Margaret Rizza (b. 1929) is a British opera singer turned composer. She also has been a cultural activist who has taken classical musicians into hospitals, prisons, special schools, and inner-city settings, bringing great music to people who haven’t had access to it. Rizza also has become a known figure in contemplative Christian circles, composing the sort of spiritually-charged fare we hear on this program.
‘Ave Generosa’, a Hildegard poem of devotion to Mary set for choir and small orchestra, was commissioned by Harry Christophers and The Sixteen and premiered at London’s Queen Elizabeth Hall in 2008. You don’t have to go to church to hear Margaret Rizza’s music.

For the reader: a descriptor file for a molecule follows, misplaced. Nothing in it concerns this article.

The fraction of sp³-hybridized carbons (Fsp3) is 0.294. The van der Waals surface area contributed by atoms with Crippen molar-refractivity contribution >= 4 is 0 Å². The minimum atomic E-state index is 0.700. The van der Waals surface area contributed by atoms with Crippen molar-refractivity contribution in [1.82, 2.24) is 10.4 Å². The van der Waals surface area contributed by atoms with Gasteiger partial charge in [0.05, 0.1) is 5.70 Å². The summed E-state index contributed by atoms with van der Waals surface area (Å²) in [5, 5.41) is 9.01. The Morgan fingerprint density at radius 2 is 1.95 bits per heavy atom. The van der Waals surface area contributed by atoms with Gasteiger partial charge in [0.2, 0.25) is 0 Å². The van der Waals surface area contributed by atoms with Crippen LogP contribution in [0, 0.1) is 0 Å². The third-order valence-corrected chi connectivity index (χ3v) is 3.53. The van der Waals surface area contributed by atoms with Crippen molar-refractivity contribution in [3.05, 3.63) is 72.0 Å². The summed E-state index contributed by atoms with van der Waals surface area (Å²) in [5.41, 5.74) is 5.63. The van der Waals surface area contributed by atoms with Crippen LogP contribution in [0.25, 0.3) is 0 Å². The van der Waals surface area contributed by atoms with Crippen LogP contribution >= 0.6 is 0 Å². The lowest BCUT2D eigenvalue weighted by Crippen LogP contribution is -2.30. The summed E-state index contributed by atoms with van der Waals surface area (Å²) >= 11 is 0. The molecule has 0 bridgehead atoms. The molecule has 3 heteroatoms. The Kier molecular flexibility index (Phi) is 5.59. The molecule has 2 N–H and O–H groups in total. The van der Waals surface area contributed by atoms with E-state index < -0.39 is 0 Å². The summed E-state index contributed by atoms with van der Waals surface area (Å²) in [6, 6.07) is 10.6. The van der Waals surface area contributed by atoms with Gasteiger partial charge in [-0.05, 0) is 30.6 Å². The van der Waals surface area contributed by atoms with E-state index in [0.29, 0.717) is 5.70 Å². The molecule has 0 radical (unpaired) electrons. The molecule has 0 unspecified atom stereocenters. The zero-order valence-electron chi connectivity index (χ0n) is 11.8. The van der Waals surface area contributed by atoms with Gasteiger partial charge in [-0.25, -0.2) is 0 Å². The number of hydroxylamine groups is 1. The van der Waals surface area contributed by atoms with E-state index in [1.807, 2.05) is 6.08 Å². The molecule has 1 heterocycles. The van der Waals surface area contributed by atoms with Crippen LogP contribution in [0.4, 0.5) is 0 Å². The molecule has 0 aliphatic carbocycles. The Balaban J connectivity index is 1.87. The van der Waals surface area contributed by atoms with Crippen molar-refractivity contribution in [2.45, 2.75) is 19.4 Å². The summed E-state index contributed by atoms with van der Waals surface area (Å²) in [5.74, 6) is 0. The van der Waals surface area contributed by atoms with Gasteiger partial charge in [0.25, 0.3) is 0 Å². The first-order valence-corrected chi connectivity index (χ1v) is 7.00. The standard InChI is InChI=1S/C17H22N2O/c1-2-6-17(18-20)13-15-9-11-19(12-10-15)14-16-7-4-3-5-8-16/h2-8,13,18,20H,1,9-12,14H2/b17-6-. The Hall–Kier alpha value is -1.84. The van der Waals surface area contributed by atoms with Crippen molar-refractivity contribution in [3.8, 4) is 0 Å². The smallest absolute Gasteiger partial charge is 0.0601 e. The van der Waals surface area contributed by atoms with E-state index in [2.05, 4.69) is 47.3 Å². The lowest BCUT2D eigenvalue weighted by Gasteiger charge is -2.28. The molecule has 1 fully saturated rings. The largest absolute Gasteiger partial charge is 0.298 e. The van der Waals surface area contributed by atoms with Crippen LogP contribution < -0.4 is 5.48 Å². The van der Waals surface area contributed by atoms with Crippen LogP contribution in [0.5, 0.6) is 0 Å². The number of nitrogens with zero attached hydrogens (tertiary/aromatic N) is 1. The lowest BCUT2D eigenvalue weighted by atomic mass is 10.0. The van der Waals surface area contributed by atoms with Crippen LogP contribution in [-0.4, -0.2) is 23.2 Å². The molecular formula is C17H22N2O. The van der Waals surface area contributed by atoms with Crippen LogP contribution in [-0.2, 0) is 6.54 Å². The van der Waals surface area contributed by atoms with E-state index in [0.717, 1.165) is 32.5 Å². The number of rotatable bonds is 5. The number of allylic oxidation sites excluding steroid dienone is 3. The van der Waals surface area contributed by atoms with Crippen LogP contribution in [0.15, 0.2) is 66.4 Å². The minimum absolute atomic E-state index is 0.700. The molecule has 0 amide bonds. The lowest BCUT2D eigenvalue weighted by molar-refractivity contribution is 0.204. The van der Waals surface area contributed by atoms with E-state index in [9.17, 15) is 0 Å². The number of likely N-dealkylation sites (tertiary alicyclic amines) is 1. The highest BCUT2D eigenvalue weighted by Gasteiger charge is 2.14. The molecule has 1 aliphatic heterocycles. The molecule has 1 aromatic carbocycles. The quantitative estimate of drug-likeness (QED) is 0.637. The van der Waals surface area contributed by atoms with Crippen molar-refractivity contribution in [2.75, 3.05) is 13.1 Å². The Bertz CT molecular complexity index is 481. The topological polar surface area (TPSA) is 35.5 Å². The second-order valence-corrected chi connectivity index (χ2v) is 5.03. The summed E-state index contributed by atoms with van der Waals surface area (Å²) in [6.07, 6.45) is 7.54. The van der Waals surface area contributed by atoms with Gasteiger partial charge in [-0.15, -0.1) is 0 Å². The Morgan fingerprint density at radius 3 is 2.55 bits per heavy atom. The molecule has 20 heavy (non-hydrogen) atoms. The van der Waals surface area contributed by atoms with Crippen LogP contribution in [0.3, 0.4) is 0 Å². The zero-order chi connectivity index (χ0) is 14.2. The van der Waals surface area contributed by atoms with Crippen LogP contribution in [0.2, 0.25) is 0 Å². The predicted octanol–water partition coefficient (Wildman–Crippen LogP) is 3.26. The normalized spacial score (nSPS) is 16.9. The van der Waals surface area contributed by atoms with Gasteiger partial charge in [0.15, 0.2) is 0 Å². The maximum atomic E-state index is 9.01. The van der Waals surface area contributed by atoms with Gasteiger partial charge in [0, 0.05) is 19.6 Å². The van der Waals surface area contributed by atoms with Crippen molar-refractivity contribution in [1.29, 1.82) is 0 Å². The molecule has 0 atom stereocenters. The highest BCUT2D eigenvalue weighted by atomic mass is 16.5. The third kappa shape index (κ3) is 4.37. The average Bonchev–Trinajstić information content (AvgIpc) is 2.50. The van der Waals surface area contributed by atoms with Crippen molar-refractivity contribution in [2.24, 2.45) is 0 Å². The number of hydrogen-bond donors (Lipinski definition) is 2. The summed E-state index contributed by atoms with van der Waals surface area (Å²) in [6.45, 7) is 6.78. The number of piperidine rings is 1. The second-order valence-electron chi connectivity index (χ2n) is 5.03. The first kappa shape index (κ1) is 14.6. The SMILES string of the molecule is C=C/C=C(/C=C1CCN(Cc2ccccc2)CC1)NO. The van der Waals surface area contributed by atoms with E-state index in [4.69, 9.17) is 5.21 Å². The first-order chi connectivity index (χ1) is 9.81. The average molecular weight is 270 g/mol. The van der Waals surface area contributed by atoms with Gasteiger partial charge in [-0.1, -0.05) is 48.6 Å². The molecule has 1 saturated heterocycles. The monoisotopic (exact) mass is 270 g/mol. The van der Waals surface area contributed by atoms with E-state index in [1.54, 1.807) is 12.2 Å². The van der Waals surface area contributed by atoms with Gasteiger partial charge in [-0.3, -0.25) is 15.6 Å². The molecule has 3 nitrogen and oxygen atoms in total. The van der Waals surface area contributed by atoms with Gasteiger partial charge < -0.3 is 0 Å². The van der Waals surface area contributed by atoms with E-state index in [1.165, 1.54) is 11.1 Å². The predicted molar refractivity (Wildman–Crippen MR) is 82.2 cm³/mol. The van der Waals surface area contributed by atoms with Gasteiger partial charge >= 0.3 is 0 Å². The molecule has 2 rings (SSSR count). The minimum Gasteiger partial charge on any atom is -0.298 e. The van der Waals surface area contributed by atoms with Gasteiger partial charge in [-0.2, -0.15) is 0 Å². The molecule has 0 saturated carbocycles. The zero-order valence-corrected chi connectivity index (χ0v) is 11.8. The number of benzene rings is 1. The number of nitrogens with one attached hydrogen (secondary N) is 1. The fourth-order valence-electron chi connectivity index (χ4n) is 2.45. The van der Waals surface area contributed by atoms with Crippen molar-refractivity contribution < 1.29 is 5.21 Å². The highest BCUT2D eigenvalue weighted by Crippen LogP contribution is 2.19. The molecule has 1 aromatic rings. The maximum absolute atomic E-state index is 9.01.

Her style owes something to the repeated chant lines of the Taize idiom and to the gentle, radiant harmonies that have become de rigueur in our Rutter-Lauridsen choral era. The words of Hildegard, the psalmists, St John of the Cross, the Celts, Thomas Merton, and Latin liturgy are given musical life by a lovely choir and a small ensemble of strings, organ, oboe, and clarinet. If you choose to listen passively, the music will be pleasant, though you might not need all 58 minutes of it every time. But this is music that benefits from what you’re willing to bring to it. If you accept it as it was meant—as an invitation to prayerful contemplation—the rewards may be greater. There is a story about a rabbi whose disciples couldn’t understand why he was spending so much time praying before Shacharit, the formal morning service. “I pray”, he told them, “that I might be ready to pray”. That’s the spirit I found in this music. And amid the political, economic, and medical chaos that was gripping us as I listened in late December, I embraced it gratefully.